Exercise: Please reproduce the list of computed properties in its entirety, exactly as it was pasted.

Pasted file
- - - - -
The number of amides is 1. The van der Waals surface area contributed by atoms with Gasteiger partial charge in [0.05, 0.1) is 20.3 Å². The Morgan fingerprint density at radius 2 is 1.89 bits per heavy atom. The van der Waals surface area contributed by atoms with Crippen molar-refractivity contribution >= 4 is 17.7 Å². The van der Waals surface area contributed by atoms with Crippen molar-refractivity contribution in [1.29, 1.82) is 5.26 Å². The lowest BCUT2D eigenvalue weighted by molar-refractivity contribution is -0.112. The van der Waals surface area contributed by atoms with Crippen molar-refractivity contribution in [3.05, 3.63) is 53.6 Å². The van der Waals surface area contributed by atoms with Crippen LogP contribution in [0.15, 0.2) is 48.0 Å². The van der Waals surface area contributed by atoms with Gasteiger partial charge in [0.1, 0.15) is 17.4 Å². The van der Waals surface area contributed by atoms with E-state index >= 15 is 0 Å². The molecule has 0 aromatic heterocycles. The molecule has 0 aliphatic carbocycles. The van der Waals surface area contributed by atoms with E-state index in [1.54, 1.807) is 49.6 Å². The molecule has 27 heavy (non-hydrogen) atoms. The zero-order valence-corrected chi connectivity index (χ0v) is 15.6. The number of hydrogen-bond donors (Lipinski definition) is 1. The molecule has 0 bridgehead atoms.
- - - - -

The number of amides is 1. The van der Waals surface area contributed by atoms with Gasteiger partial charge in [0.05, 0.1) is 20.3 Å². The Morgan fingerprint density at radius 2 is 1.89 bits per heavy atom. The van der Waals surface area contributed by atoms with Crippen molar-refractivity contribution >= 4 is 17.7 Å². The van der Waals surface area contributed by atoms with Crippen molar-refractivity contribution in [1.29, 1.82) is 5.26 Å². The lowest BCUT2D eigenvalue weighted by molar-refractivity contribution is -0.112. The van der Waals surface area contributed by atoms with Crippen molar-refractivity contribution in [3.05, 3.63) is 53.6 Å². The van der Waals surface area contributed by atoms with Crippen LogP contribution in [0.15, 0.2) is 48.0 Å². The van der Waals surface area contributed by atoms with Gasteiger partial charge in [0.1, 0.15) is 17.4 Å². The van der Waals surface area contributed by atoms with E-state index >= 15 is 0 Å². The molecule has 0 aromatic heterocycles. The molecule has 0 aliphatic carbocycles. The van der Waals surface area contributed by atoms with E-state index in [1.54, 1.807) is 49.6 Å². The molecule has 27 heavy (non-hydrogen) atoms. The zero-order valence-corrected chi connectivity index (χ0v) is 15.6. The number of hydrogen-bond donors (Lipinski definition) is 1. The molecule has 0 bridgehead atoms.